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June 2, 2020

Strike a Pose: A show at the McNay Art Museum Highlights the 1990s Greatest Fashion Hits

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Ah, the 1990s: a decade of relative peace, abundance and Seinfeld. Pre-9/11 and post-Cold War, when the belly-baring beauty of Courtney Cox and Courtney Love lived in harmony on the World Wide Web.

The 90s feel near perfect right about now: jaunty multiculturalism verses divisive identity politics, a youthful Bill Clinton blowing out a sax solo on Arsenio, and JFK Jr.’s Calvin Klein-imbued Camelot fairytale with Caroline. America was in a great mood until their Cessna came crashing down.

“Fashion Nirvana: Runway to Everyday” at San Antonio’s McNay Art Museum is rewinding back to the 90s with a fashion and video exhibition fit for a VH1 Top 20 Countdown. Featuring the decade’s biggest names in fashion, with over 60 garments on display, the exhibition explores a singular cultural moment which glorified grunge and glam in equal measure. Hence capturing the decade’s iconic, unpretentious beauty.

A lush pink backdrop serves as the entranceway, flanked by various video footage on the outer title walls such as the tap-dancing Bee Girl from Blind Melon’s “No Rain” and Britney Spears as a naughty school girl in “… Baby One More Time.” Kate and Claudia are waiting in the wings as you enter, their black and white photos facing each other in an unbreakable stare. Kate Moss’s portrait, taken by photographer Christoph Martin Schmid on Venice Beach in 1992, exudes a crisp white Calvin Klein mood with the model wearing an unbuttoned button-down, makeup-free in a man’s shirt, while consuming her only meal of the day: a half-smoked cigarette.

On the opposite wall, a sultry Claudia Schiffer looks directly at the camera with her perfectly messy hair partially obstructing her impossibly attractive face, as she spills out of her black lace bodice like cream from a pitcher. The photo, taken by Ellen Von Unwerth in Marrakesh in 1989, is in some ways different from Kate Moss’s portrait, and in some ways the same: buxom versus boyish, blonde rather than brunette, but both too beautiful.

This entranceway sets the tone for the rest of the exhibition, as an exploration of femininity’s many facets in a decade which brought us jagged little pills, advice against chasing waterfalls, and an unapologetic declaration by Madonna to express yourself. Women were on top, blending sexiness and self-empowerment in a way which felt collectively compelling. Everyone wanted in on it—even the men, who started growing out their manes just as the ladies got the chop. Kurt Cobain tucked his greasy hair behind his ear while Brad Pitt pulled it back into a low ponytail, as Winona Ryder, Demi Moore, and Halle Berry went full-on pixie.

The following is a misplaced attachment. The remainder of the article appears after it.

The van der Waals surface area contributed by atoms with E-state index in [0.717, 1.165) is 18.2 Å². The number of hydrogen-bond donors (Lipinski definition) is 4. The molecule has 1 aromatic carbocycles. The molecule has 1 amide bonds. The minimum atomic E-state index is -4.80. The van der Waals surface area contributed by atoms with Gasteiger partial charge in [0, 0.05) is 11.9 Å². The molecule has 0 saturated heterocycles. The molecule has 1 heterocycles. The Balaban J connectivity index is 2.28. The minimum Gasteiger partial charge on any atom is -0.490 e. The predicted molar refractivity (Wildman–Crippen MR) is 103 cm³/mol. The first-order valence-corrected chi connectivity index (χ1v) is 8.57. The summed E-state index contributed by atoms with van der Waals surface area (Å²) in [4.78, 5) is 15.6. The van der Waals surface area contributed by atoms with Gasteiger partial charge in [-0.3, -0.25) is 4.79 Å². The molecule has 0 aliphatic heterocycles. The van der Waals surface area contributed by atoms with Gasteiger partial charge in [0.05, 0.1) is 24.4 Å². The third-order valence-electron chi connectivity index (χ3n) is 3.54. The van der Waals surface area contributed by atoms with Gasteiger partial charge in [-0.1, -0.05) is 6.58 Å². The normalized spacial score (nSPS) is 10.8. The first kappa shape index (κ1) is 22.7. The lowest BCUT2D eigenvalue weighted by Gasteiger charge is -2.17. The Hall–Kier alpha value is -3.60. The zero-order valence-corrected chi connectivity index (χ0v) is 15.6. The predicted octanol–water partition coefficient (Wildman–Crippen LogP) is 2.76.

Installation view of “Fashion Nirvana: Runway to Everyday” at the McNay Art Museum
Installation view of “Fashion Nirvana: Runway to Everyday” at the McNay Art Museum

“Fashion Nirvana” is reminiscent of the Costume Institute’s annual spring show in the “Basement” of The Metropolitan Museum of Art. It’s equipped with just enough lighting to seduce. The pieces, which range from simple slip dresses to busy-patterned suits, are mostly displayed in sartorial clusters of three to five ensembles. A red leather number by Randolph Duke clumped with Martin Margiela’s graffiti-scrawled white tank top and skirt, reminds us that the 90s were so generous, so economically assured by Clinton balancing the budget that the era could balance both glamour and grit, minimalism and decadence.

One particular holy trinity of designers consists of a black Carolina Herrera gown, worn by Julia Roberts at the 1990 Oscars, Versace’s quintessential little black dress, held together with large safety pins that forever secure Elizabeth Hurley as the top Google image search for the term That Dress, and a blue animal print paired with hot pink stockings by Austin’s very own Tom Ford. (Who knew?)

Gianni Versace, Dress, 1994. Rayon, acetate, silk, metal and rhinestones. Collection Phoenix Art Museum
Gianni Versace; Dress; 1994; rayon, acetate, silk, metal and rhinestones; Collection of Phoenix Art Museum

Many of the mannequins are donned in bright headphones regardless of who they’re wearing, suggesting the decade’s democratized approach when dressing up. Vera Wang wasn’t a requirement when pulling off an unforgettable look back then. Plenty of women embraced their style with a cute crop top or simple slip dress. In fact, a neutral Calvin Klein body-con day dress (strategically placed next to a busy confetti-inspired Todd Oldham coat) perfectly captures the decade’s more understated style.